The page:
The Importance and Benefits of Swatching

A swatch may seem like an unnecessary step, but it is an important one in the process of making a finished garment that fits well and looks great. Blocking the swatch will help you determine the final size and shape of the finished piece, and ensure that you know the gauge. In this blog post, we will explore the importance of blocking and measuring and how to do it properly.

Why Block Your Swatch?

Blocking helps you get an accurate gauge and ensures that the finished garment will be the correct size and shape. Knitted fabric can stretch and change shape as you work with it, so blocking the swatch sets the stitches into their final position and allows you to see what the finished fabric will look like. Since gauge often changes while knitting, making a note of your gauge before blocking can come in handy as a double-check. Blocking also helps to even out the stitch pattern and can enhance the stitch definition and overall appearance of your work.

Here are two images of the same swatch, before and after blocking. Compare the stitch gauge measurements - they're quite different!

How to Block Your Swatch

Gather your Tools

First gather together the items you'll need for blocking:

  • A smooth surface that can be pinned
  • Pins
  • Towel or similar cloth
  • Water

Next, soak your swatch in lukewarm water for 10-15 minutes. Gently squeeze out the excess water and lay your swatch on a clean, flat surface. Use a towel to squeeze out excess water too, if desired. The Bind-off edge should be at the top. Use pins to secure the swatch with square edges and uncurled sides. Allow the swatch to air dry completely.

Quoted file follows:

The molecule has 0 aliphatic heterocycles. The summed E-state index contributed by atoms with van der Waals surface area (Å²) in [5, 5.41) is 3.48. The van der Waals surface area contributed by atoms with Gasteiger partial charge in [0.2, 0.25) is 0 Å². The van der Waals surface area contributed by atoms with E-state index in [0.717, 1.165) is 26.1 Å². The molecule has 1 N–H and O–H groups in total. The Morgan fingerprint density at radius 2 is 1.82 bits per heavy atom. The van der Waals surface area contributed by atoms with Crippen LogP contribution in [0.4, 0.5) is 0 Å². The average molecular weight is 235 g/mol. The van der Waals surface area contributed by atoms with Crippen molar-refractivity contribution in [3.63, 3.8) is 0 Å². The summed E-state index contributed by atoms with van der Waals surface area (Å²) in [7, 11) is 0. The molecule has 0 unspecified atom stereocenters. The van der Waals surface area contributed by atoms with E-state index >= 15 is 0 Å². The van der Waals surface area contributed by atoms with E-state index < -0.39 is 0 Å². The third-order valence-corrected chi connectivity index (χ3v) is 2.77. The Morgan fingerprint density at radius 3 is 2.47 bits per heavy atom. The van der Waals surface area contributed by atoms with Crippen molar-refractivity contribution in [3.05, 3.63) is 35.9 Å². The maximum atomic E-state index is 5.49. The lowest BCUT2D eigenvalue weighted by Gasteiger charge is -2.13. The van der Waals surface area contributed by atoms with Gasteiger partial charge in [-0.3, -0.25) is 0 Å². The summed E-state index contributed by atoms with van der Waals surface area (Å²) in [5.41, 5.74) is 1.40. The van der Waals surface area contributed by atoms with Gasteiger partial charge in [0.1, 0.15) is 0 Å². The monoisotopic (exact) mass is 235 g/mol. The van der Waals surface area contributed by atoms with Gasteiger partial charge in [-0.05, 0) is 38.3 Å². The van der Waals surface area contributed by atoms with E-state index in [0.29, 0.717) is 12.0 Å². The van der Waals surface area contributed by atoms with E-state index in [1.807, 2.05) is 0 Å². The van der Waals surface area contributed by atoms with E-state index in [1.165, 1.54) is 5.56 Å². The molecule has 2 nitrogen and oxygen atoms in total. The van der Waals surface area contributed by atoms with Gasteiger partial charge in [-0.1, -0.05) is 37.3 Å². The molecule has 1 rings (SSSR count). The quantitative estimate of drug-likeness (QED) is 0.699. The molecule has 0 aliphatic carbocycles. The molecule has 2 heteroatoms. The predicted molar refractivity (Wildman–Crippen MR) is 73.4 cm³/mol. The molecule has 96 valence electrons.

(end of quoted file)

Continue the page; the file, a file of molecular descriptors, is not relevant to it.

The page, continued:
It's important to note that different fibers react differently to blocking, so be sure to check the care instructions for your yarn before soaking and blocking your swatch.

How to Measure Your Swatch Gauge

Allow time for your swatch to dry completely. Remove the blocking pins. Place a pin between two columns of stitches on the right-side of the swatch, two or three columns in from the edge. Place another pin on the left side in the same way. Measure and record the distance. Ideally your swatch is large enough that the pins are at least four inches (10cm) apart.

Fun fact: The far edge stockinette columns are always sloppy. There is only one adjacent stockinette column instead of two, providing less support. Placing the pins in from the edges gives a more accurate gauge measurement.

After noting the distance, count stitches between the pins.

Repeat these steps for the row gauge. Select a vertical column of stitches. Place a pin under two legs of a stitch at the top and again at the bottom. Measure the distance between the pins and count the stitches in the between the pins in vertical column.


Blocking your knitted swatch may seem like an extra step, but it is a crucial one in the process of making a finished garment that fits well and looks great. It allows you to see the final size and shape of your work, ensures that you have the correct gauge, and enhances the appearance of your knitted fabric. So next time you knit a swatch, don't skip the blocking step – it's well worth the effort!


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